It’s getting dark as Craig Ford and a group of Island firefighters head back to base camp in Oliver in the south Okanagan.
They’ve just cleared forest fuels and performed other fire-prevention measures around residential and other buildings in Olalla, a small community near Penticton that had been evacuated as the Keremeos Creek Wildfire raged down a hillside.
Their 12-hour day — which started at Apex Ski Resort and with the call to Olalla — continues with a commute back to camp. Heavy smoke blankets parts of the highway and landscape.
The crews will have time to eat, shower and grab some sleep, before going out to wherever buildings and people are threatened by the fast-moving fires.
“We’re here to help defend structures,” said Ford, a Saanich firefighter who arrived Monday and will remain for an indefinite period. “That’s our primary focus.”
He’s leading a strike team that also includes firefighters, engines, tankers and other equipment from Saanich, Central Saanich, Metchosin, Mill Bay and Victoria.
They’re focused on Apex Mountain Resort, where crews from city fire departments across B.C. have created what Apex general manager James Shalman describes as “the most extensive” sprinkler system the B.C. Wildfire Service has ever put in place.
The Keremeos wildfire, which started July 29, had grown to 5,903 hectares by Saturday and spurred evacuations.
The resort west of Penticton with dozens of homes and cabins was evacuated on Monday. Ford said firefighters have built a massive sprinkler system connected to large pools of water that are connected to roof ridge lines of homes and buildings to create “humidity bubbles.”
Ford said crews are also cleaning up brush and providing structure protection to outlying areas. As of Saturday afternoon, 547 properties were under evacuation orders and another 1,050 properties were on evacuation alert, according to the Regional District of Okanagan-Similkameen.
Warmer temperatures Saturday increased fire activity in the region.
Mikhail Elsay, a fire information officer for the B.C. Wildfire Service Fire, said that the increase was expected and crews were prepared for it.
“Crews are making good progress above Olalla putting in hand guards, so they’re doing a good job of creating containment lines,” he said.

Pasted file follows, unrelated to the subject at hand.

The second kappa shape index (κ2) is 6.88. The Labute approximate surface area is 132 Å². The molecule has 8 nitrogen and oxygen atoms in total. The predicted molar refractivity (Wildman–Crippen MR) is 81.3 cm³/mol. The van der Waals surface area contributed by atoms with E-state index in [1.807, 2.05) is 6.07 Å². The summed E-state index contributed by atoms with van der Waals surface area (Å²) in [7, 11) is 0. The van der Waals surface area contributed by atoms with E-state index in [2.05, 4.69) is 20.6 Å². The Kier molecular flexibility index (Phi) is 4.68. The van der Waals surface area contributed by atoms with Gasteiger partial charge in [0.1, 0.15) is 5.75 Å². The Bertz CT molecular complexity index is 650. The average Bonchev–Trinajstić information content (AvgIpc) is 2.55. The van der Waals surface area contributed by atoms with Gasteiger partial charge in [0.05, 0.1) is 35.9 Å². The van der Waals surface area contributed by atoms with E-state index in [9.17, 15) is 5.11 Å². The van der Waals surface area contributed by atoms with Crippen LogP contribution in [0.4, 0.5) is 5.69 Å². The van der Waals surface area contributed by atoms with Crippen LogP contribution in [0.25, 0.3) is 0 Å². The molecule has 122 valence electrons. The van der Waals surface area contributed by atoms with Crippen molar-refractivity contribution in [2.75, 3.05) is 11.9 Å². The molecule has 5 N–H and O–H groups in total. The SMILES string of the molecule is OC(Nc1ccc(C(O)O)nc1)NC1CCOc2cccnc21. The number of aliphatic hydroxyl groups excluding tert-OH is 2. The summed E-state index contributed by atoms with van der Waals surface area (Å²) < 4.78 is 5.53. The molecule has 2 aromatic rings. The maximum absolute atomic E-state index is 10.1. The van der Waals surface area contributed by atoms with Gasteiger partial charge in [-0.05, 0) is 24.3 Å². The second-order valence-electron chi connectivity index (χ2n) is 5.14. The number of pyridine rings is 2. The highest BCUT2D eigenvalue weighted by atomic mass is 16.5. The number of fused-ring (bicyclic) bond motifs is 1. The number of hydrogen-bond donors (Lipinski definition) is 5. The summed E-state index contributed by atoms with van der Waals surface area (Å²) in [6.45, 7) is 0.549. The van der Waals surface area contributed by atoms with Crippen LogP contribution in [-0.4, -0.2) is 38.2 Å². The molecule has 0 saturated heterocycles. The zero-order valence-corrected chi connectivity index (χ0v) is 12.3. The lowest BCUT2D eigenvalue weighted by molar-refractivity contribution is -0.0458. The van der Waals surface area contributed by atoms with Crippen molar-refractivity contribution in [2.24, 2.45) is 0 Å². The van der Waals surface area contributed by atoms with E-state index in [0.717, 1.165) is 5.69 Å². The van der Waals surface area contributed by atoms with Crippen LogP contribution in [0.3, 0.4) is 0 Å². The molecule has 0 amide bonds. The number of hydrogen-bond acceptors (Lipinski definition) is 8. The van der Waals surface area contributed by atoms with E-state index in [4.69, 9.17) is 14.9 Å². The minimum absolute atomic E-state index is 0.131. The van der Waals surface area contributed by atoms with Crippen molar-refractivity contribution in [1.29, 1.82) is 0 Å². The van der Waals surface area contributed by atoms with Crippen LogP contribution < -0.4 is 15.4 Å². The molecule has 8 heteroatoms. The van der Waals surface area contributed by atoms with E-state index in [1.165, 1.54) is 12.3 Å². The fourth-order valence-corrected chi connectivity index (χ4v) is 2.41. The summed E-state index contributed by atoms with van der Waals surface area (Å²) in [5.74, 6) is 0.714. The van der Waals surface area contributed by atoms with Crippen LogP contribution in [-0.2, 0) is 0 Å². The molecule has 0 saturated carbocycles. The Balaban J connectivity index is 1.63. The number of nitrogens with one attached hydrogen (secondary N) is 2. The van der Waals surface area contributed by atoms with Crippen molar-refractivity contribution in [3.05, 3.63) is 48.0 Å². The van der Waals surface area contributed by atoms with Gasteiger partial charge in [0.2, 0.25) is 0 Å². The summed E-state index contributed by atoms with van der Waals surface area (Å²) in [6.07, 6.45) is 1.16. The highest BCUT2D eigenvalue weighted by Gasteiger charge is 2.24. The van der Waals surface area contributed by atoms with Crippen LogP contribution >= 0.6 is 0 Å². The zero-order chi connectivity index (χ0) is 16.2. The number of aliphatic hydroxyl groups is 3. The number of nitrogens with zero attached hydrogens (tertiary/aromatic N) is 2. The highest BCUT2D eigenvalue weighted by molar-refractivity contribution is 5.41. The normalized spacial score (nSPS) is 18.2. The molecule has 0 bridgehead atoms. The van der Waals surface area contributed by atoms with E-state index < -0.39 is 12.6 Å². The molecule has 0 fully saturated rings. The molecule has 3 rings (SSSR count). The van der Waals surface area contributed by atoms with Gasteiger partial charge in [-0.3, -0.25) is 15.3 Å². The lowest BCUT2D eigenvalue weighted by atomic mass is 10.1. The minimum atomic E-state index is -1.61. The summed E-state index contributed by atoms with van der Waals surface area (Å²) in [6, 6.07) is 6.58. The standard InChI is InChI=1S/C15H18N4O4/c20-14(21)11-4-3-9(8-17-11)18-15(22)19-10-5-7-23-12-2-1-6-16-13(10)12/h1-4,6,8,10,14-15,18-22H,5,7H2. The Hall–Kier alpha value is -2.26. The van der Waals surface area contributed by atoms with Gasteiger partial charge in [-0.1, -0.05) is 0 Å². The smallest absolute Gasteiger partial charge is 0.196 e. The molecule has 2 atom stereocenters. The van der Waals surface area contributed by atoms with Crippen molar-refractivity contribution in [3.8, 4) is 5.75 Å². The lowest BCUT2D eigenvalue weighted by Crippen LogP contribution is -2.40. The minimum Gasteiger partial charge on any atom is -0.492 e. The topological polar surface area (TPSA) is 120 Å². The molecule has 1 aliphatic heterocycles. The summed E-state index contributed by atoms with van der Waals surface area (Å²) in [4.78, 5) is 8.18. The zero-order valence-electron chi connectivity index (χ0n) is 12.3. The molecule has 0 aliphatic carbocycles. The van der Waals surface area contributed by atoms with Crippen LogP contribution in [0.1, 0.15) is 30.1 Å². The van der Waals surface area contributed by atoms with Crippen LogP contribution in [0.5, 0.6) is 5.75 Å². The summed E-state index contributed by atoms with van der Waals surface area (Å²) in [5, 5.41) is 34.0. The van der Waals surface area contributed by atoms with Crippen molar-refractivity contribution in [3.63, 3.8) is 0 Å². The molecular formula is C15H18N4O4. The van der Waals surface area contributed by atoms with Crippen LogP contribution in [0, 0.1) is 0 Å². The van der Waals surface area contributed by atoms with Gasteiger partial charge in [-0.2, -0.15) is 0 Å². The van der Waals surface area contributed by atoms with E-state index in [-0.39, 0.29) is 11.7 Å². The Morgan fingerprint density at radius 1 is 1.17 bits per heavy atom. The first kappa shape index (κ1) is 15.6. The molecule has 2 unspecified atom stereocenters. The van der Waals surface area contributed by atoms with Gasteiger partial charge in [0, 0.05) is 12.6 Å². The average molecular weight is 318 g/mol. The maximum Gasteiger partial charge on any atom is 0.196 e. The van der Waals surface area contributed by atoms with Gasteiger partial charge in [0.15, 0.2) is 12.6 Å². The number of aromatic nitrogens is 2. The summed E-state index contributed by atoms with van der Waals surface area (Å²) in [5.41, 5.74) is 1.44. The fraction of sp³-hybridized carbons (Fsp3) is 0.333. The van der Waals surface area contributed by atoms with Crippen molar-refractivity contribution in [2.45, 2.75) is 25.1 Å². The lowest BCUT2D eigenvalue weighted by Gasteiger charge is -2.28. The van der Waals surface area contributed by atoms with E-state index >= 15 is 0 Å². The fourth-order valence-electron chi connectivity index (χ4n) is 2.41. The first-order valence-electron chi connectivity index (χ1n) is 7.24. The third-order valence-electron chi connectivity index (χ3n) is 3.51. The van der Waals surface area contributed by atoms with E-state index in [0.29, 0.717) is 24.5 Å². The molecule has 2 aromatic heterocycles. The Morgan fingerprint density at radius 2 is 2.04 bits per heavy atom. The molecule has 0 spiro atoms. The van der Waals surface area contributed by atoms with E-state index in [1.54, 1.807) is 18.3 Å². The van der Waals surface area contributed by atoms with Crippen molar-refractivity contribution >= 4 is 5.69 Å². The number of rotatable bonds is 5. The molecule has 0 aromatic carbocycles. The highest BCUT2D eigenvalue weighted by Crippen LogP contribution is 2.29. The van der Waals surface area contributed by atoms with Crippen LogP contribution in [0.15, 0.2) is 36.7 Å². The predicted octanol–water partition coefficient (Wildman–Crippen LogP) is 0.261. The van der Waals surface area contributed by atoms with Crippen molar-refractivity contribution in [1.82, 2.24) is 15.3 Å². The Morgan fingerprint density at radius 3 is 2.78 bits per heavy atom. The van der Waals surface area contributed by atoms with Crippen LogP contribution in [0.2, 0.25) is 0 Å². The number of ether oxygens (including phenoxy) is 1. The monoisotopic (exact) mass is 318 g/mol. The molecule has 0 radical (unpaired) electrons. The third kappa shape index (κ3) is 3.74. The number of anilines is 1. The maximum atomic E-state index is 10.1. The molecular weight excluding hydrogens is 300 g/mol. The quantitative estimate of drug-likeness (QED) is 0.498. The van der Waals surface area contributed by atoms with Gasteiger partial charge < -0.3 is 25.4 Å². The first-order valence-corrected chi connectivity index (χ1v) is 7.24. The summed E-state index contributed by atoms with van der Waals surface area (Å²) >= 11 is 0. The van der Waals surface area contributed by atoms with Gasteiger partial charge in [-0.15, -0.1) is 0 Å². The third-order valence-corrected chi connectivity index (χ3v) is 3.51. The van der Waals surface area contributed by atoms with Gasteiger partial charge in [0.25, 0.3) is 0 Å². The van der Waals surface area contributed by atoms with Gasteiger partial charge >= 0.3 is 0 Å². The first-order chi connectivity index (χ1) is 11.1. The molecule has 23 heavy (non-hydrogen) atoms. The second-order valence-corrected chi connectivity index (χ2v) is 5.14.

“Crews in the northern section were also working hard establishing containments north of Sheep Creek Road.”
Along with 15 helicopters and 40 pieces of heavy equipment, there are 260 wildland firefighters assigned to the Keremeos Creek fire, along with 166 structural protection personnel from fire departments across B.C.
Ford said the Island crews are proud to play a role during forest fire season. He said local departments have to calculate the risks involved with sending firefighters away from their home municipalities, but in some cases local departments have enough staff to afford lending people and equipment to the wildfire effort.
“If we left these areas to defend it for themselves, they just wouldn’t be able to. … These fires and the danger of these fires is so overwhelming,” Ford said. “With multiple departments lending these areas their resources and infrastructure, it makes it easier to defend.”
The Saanich and Mill Bay departments have each sent four crew members and an engine. Central Saanich and Metchosin have each sent two members and trucks, while Victoria has sent one member — Kirk Corby, a 19-year veteran of the Victoria department.
Victoria Deputy Fire Chief Dan Atkinson said Corby has “unique skills” in wildfire operations, because he used to work for the service in several roles, including as a “smoke jumper” parachuting into the fire zones to start attacks. He is serving as a task force commander in the South Okanagan.
But like several other municipal fire departments, Victoria’s contribution to forest-fire fighting this year is minimal as it deals with holiday time and leaves built up over the pandemic.
Deputy Chief Scott Davidson of Langford Fire Rescue said there are no immediate plans to send personnel to the front lines of the wildfires.
He said the department is working with “minimal staff” to cover off vacation times and leaves accumulated over the past several years. However, if the wildfire situation worsens, the department could consider supplying personnel.
Davidson said Langford has teamed up with View Royal and Colwood fire departments over the past couple of years to parse out personnel and resources so none of the municipalities find themselves short on the home front during wildfire season. But staffing have so far kept departments to protecting their local communities, he said.
“At this time, we’re short-staffed and we want to make sure that we can protect our area,” Davidson said.
Provincial officials warned this week that August could see more fire activity with drier, warmer conditions expected.
“Seasonal and above-average” temperatures are in the forecast.
“Elevated fire danger is expected to shift from the northern portion of the province down to the south,” said Neal McLoughlin, superintendent of predictive services with the B.C. Wildfire Service. “Large fires that started in July will remain active into August, and additional growth can be expected on these fires.”
There were 57 active fires in the province as of Saturday.